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TV vet escapes RCVS censure

A TV Vet who faced disciplinary charges from the profession’s governing body following her outrageous comments on television earlier this year about ‘unhealthy’ Bulldogs escaped censure last week – but was warned to be more careful about making such public pronouncements in future.

As reported previously, vet Emma Milne had appeared on the BBC’s investigative programme Real Story in June of this year, the subject of the programme being ‘unhealthy;’ breeds of dog. Milne had commented that Bulldogs were inherently unhealthy, due to their breeding and went onto describe them as "mutated freaks" and that "there wasn’t a healthy one in the country". She repeated the allegation on live TV the next day when she appeared alongside a Bulldog breeder on GMTV.

Many outraged Bulldog owners complained about Milne’s comments to the Royal College of Veterinary Surgeons. Initially, the college sided with the vet and declined to take any action. However, following hundreds of further complaints, the RCVS Preliminary Investigation Committee launched an investigation into the matter and met on Thursday, October 14th to discuss the matter. Milne defended her comments, saying that her contribution to Real Story had been edited to appear stronger than it was, although she had no such defence for her comments on ‘This Morning’, which was broadcast live.

The RCVS Press Office declined to make any comment to OUR DOGS on the hearing the following day, seeming almost to deny all
knowledge of any such hearing. However, one of the breeders who complained to the RCVS, Mrs Ginette Elliott of Thorpe-le-Soken, Essex, subsequently received a letter from Oliver Codrington of the Professional Conduct Department who informed her that the Committee had found no disciplinary charges to answer.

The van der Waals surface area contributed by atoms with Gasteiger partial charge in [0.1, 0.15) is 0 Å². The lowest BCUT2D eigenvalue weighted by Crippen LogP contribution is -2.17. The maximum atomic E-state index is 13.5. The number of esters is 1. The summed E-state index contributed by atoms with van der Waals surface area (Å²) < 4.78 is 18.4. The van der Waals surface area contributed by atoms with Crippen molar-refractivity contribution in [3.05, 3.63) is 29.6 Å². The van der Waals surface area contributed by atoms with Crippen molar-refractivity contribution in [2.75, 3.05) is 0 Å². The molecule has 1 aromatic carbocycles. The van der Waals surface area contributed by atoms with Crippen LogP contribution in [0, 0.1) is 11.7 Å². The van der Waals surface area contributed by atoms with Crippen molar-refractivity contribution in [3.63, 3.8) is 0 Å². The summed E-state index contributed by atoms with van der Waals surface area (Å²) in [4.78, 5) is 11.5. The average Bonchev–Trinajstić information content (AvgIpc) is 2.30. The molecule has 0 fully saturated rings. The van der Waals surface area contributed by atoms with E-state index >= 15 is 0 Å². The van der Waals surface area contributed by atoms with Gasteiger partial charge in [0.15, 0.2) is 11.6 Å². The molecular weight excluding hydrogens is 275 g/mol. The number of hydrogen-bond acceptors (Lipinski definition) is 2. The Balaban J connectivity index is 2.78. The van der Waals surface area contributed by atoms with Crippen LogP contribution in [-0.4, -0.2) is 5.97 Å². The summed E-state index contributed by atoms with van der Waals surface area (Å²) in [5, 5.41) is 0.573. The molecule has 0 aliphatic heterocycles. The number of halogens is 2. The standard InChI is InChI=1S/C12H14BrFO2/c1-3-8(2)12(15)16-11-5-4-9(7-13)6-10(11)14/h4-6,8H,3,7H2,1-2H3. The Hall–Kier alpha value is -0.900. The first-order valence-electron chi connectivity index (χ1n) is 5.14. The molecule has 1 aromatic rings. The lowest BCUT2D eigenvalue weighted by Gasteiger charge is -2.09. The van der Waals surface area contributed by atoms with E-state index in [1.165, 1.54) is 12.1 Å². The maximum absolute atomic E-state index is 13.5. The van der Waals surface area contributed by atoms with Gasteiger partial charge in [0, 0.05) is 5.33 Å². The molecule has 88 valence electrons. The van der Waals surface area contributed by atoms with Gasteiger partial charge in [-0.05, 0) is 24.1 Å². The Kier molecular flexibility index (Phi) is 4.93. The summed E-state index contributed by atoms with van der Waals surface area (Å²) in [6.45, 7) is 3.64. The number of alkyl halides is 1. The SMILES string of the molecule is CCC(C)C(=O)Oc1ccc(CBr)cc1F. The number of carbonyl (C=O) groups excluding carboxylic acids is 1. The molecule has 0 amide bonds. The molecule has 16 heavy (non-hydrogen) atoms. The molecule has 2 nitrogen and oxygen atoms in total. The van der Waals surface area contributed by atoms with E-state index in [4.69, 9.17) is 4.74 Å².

Mr Codrington wrote that the Committee had taken into account all comments on both sides of the argument, together with various press articles concerning Milne’s broadcast comments.

Mr Codrington wrote: "The views of the Preliminary Investigation Committee are that Miss Milne’s comments, while clearly edited to be hard hitting, were illustrative of a viewpoint that is shared by many in the veterinary profession and were arguably defensible.

"The complaints against Miss Milne provoked considerable discussion on the merits of either side of the argument (for and against the breeding of Bulldogs) but ultimately the Committee were, as a whole, in agreement that the College cannot interfere with veterinary surgeons expressing personal viewpoints on issues of animal welfare –indeed, this is one of the obligations of the profession."

The letter went on to state that the Committee could find no evidence of serious professional misconduct against Milne and considered the matter closed. He added: "The Committee were, however, minded to issue Miss Milne with some advice on ensuring that viewpoints are expressed in less inflammatory language and clearly attributable as personal views than those of the profession at large."

Ginette Elliott told OUR DOGS: "I didn't expect too much as I believe the RCVS is managed largely by vets who have little or no experience of being in practice. However, at the very least, they should ensure that their members stick to established facts when talking to the media and not their personal opinions.

"Miss Milne speaks with authority on subjects she knows very little about unfortunately, she misuses her MRCVS as her stamp of authority and does not rely on established facts."

Mrs Elliott concluded: "The RCVS should be as concerned as dog breeders are at the young, newly qualified, inexperienced vets going straight from school to television and media and setting themselves up as experts in everything pertaining to animals."

Emma Milne told OUR DOGS that she had nothing to add as "the letter is self-explanatory".

She added that she stood by her comments about bulldogs and was happy to be quoted as saying so.